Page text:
How To Do Keyword Research

A simple and effective guide.

You want people to find what you write, right? Of course you do. No one wants their blog post or website to be sucked into the internet’s black hole. You can pay to promote your content, and you can push it out on social media, but wouldn’t it be great if people just stumbled on it by themselves?

That’s why you need to know how to do keyword research. It’s a key part of writing for SEO.

Once you know how to do keyword research, you’ll have an invaluable peek inside the skulls of internet users around the world. What are they searching for, and how often? What specific phrases do they use?

Keyword research can tell you that thousands of more people search for “whiten your teeth” than “whiten your smile,” so you know what to title your blog post. An optimized title can be the first step in getting you serious organic traffic.

Keep reading and we’ll tell you how.


How to do keyword research

There are several tools out there for keyword research: SEMrush, Moz Keyword Explorer, and Ubersuggest, just to name a few. But for the most accurate tool, we recommend the Google Keyword Planner. Here’s how to use it.

1. Sign into Google (or your Gmail account). If you don’t have one, you can set up one up for free at

2. Go to


4. Select Find new keywords.

5. Type in the keyword you’d like to explore (e.g., whiten teeth), or type in a website whose keywords you want to see (e.g.,

6. The next settings you’ll want to edit are your targeted location(s), language, and networks.

  • All locations: The default is traffic in the United States. Change this to a particular city or state if you only want to see how often that location searches for something.
  • All languages: The default is set to English. If your target audience primarily speaks Spanish, for instance, you might want to research how often they search for your keyword. Note that the user must have set his or her Google interface language settings to Spanish. We recommend you leave the default.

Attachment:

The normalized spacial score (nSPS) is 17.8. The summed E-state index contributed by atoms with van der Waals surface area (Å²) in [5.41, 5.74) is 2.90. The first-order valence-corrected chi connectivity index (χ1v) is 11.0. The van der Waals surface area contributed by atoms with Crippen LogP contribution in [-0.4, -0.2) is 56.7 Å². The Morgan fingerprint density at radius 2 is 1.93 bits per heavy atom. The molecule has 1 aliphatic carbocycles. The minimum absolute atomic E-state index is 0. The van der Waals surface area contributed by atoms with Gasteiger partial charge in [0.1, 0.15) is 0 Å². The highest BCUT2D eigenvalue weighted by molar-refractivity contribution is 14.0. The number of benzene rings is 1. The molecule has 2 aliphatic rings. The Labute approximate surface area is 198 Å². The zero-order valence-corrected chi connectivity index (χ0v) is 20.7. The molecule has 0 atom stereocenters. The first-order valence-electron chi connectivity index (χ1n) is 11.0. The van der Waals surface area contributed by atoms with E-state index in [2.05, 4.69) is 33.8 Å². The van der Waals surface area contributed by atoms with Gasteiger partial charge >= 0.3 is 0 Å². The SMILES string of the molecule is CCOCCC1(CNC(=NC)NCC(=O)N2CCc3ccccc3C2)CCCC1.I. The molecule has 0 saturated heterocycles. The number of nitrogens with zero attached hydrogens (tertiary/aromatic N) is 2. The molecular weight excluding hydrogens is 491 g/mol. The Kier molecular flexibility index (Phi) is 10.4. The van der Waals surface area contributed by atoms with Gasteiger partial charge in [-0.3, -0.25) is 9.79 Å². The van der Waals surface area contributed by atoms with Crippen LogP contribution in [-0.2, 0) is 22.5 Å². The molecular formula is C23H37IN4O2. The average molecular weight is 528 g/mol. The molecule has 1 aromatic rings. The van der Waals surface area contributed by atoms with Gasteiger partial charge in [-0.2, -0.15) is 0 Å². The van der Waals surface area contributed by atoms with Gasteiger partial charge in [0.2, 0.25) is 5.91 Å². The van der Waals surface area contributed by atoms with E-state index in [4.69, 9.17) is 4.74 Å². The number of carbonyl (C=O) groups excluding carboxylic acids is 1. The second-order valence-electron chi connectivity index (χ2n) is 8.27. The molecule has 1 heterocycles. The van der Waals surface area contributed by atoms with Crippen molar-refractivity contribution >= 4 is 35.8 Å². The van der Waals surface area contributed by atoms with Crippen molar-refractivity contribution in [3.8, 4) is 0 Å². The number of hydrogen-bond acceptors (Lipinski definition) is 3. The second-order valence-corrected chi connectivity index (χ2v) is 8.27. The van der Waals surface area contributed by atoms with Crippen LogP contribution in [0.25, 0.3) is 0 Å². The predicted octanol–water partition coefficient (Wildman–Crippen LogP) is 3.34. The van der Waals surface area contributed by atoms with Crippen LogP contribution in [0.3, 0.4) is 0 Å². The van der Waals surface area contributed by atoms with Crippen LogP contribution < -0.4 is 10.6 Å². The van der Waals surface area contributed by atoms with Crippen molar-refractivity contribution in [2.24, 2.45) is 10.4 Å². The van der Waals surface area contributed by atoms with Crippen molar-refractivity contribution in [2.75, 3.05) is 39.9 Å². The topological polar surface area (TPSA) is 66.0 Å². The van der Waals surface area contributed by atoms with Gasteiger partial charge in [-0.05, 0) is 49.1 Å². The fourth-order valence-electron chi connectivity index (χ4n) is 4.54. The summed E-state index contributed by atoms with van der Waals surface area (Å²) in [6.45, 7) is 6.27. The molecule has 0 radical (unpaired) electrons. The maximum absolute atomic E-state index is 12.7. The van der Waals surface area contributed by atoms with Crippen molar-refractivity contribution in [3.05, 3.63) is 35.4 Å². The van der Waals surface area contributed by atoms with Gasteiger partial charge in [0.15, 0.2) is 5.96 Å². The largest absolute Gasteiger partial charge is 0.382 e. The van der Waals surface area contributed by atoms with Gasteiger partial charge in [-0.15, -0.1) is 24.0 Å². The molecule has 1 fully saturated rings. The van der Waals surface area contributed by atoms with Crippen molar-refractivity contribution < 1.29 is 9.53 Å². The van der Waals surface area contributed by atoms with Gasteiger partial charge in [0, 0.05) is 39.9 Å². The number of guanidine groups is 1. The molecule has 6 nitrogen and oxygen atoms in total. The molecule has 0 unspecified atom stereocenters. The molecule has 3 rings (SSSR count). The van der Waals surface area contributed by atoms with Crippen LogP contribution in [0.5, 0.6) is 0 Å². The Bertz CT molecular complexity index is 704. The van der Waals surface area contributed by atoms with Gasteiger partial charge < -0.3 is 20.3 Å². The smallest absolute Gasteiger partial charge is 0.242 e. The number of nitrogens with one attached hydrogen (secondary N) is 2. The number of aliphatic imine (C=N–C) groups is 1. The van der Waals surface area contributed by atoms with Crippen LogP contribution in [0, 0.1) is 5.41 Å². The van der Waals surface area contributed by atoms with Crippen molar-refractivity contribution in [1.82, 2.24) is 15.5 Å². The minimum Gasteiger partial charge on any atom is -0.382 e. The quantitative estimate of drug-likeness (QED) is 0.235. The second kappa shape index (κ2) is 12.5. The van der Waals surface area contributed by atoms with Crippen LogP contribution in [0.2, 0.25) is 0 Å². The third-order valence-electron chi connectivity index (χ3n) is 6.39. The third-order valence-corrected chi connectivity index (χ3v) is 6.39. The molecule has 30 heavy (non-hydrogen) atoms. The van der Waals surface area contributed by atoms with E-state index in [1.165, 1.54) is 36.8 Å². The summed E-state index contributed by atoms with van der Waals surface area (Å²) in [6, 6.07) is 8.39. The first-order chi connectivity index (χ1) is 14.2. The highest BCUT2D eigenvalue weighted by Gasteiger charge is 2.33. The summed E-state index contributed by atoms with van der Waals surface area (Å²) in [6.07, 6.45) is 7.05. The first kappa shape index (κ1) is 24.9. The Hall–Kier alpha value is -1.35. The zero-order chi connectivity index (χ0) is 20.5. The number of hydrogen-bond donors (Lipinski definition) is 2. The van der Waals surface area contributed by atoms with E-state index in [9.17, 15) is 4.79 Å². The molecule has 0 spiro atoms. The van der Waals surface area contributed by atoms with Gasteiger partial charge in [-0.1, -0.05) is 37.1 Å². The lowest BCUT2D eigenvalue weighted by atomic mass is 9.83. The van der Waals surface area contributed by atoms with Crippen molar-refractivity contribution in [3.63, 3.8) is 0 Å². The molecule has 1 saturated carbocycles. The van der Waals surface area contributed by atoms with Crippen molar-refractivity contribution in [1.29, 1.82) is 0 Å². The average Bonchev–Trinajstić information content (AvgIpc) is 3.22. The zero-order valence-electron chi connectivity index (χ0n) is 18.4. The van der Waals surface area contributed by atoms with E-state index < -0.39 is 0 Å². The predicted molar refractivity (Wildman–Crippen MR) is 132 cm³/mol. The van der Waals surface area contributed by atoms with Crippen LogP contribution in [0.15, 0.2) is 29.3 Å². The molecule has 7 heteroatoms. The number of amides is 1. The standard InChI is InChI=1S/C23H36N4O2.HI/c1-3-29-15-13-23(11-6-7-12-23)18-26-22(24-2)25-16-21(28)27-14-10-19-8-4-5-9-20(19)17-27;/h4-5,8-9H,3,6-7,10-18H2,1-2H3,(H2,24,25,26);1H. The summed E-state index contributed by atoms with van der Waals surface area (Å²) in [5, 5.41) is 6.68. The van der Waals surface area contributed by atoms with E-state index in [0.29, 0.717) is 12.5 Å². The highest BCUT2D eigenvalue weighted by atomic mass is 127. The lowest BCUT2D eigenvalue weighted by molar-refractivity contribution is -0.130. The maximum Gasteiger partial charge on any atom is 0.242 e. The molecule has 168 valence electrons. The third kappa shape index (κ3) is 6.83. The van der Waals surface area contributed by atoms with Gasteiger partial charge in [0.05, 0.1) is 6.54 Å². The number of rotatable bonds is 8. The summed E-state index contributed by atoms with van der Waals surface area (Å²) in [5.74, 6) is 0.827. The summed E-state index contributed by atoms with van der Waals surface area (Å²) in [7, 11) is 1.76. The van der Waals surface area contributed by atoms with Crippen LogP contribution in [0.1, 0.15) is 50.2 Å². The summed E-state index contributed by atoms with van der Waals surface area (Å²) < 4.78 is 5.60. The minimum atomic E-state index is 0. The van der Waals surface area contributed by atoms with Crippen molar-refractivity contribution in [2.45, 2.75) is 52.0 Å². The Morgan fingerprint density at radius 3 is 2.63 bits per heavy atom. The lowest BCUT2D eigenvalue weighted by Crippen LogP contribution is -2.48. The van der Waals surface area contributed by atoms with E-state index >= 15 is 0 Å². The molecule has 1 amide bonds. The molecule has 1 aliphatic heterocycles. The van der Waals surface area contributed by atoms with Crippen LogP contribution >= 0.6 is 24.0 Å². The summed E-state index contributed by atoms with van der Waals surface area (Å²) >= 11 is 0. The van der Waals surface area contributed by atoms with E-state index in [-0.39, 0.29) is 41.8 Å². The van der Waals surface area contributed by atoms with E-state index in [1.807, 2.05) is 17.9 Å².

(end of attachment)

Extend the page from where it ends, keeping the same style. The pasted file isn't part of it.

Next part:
• Google: Do you want to see the number of searches people make for your keyword in Google, or all search engines? We recommend leaving the default, Google, but you can also pick Google and search partners.

7. Whew. Hanging in there? Just a few more optional settings to go to customize your keyword search:

  • Add filters: You can filter out searches that don’t meet a minimum search volume or searches with high AdWords competition. But we recommend leaving these blank (the default).

8. Focus on Keywords, Competition, and Avg. monthly searches.

  • Keywords groups related terms, giving you an idea of wording variations.
  • Competition tiers keywords into one of three pools, Low, Medium and High
  • Average monthly searches is how many times people everywhere (or in your target area, if you specified that before) search for a certain phrase. Anything over 1,000 is good to target. If the searches get too high, like in the millions, you probably can’t crack the first page of Google for it.

Now you’re ready to settle on some target keywords and keyword phrases!

9. Once you’ve compiled your keywords you can use the DOWNLOAD KEYWORD IDEAS link in the top right.

How to do keyword research: Choosing target keywords


So you’ve got a bunch of keywords as well as keyword volume. You did the research, but how do you make sense of it? How do you turn Google Keyword Tool results into next steps?

  • Make sure the keyword phrases are relevant to your brand and target customer. If you’re an eco-friendly, holistic dentist, you don’t want to write about how to whiten teeth with harsh chemicals — even if there is a high search volume for that. (But you could write about how that’s a bad idea…)
  • Find the sweet spot of average monthly searches. The higher the searches, the greater website visibility potential and inbound traffic. If you have a newer website or have fewer than 20 posts, you may wish to look for traffic with under than 150 searches (more than this might be too competitive).
  • Note the competition, but don’t let it dictate what you do. Remember, the “Low,” “Medium,” and “High” competition refers to how competitive ads are for that phrase. Maybe everyone is buying ads for tooth whitening, but no one is blogging about it. Do some searches and see. In general, though, the lower the competition, the better your chance of ranking high up in the results.
  • Look at the Top of page bid (high range) for an idea of how desirable the visitor is. It will show how much the top advertiser is willing to bid to show their ad in results for a certain keyword. Typically, advertisers are willing to bid higher on keywords that produce a desirable outcome (like a sale or lead). So the higher the suggested bid, the more lucrative the visitor.

Here’s your formula for a good target keyword:

Relevant topic + high searches + low competition + high top of page bid

Now that you have a list of keywords to target, the next step is to create awesome content that’s keyword optimized.

Still have questions about how to do keyword research? Let us know!


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